How Strong is Your CyberSecurity?

Protected health information is worth 50x more than credit card information on the black market. Criminals use this information for identity theft and insurance fraud. The health care industry is a target because the profits are so high and the problem is increasing.

The HIPAA E-Tool (@HIPAAETool) is here to guide you with how cybercrime affects your business. HIPAA regulations have long required that covered entities have a secure online presence – but what does that mean?  The HIPAA E-Tool provides policies, education and training you and your workforce need.

The cybercrime tactic known as “Phishing” is recognized as one of the most dangerous threats to the confidentiality, integrity and availability of electronic protected health information. Phishing attacks likely caused the Anthem breach of unsecured protected health information that affected 78,800,000 individuals that was reported to the U.S. Department of Health and Human Services on March 13, 2015. Phishing attacks are aimed at unsuspecting employees and try to trick them into clicking on a link or opening an email attachment that allows malicious software to invade an organization’s information system. Security software is hard pressed to keep up with the rapid development of new and different types of malicious software. The best defense against phishing attacks is for each of us to be alert and trained to recognize phishing attacks and not fall victim to them.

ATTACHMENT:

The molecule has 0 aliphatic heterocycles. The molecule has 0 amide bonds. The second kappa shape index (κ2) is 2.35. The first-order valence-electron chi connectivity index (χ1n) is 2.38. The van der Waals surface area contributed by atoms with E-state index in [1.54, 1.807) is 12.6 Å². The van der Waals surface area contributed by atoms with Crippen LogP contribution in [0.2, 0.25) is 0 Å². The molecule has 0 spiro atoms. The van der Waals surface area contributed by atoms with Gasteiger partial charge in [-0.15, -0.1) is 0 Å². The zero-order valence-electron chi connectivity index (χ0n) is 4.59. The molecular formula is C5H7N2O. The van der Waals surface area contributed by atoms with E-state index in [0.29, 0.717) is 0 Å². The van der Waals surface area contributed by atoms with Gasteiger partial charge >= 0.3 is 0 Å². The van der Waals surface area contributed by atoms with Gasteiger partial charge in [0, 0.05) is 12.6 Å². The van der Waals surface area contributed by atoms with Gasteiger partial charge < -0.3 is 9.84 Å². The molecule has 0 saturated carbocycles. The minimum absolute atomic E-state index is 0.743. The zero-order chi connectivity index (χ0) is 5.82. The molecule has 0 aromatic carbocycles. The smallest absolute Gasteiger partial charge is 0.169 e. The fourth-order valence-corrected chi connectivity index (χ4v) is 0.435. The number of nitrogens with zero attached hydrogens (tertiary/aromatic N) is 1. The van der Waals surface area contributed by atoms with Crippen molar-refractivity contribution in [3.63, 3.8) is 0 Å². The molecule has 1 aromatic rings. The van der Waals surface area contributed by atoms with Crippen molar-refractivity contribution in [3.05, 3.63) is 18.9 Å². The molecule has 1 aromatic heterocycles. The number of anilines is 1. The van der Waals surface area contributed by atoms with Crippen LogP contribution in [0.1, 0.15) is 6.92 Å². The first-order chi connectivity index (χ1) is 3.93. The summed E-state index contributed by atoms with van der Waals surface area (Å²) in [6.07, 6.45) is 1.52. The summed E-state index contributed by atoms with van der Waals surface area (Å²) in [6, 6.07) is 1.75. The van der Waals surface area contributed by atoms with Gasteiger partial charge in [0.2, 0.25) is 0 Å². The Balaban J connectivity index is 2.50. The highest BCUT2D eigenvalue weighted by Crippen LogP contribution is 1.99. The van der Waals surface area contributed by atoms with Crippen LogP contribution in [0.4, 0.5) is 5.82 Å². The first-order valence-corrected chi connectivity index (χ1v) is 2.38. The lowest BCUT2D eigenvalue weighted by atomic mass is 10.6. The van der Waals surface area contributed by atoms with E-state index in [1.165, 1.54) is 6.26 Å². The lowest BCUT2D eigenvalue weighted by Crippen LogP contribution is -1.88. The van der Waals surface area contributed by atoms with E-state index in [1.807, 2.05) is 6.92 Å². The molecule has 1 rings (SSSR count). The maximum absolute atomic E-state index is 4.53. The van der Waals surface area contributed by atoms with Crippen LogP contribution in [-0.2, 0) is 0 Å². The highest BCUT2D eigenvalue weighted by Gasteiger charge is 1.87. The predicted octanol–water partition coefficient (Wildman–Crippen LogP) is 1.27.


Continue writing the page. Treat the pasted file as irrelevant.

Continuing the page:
Here are some tips from the Breach Prevention Lesson Plan on Phishing Attacks (SR-13.T) found within The HIPAA E-Tool:

1.   Do Not Click on any Link in an Email without Examining It

The Microsoft Safety and Security Center gives this advice:

If you see a link in a suspicious email message, don't click on it. Rest your mouse (but don't click) on the link to see if the address matches the link that was typed in the message. In the example below the link reveals the real web address, as shown in the box with the yellow background. The string of cryptic numbers looks nothing like the company's web address.

2.     Preserve Evidence of Suspected Phishing, if feasible

When a Workforce Member suspects a Phishing attack he or she should note the details by writing down the fraudulent characteristics or making a screen shot so an accurate report may be made and shared with appropriate management and other Workforce Members.

3.   Report Suspected Phishing Attacks Immediately

Workforce Members should know to whom they should report suspected Phishing attacks and the person’s contact information. Reports should be made immediately.

We know cybercrime is increasing, so take the time now to learn more and reduce the chance you become a victim next month or next year. 

#CyberAware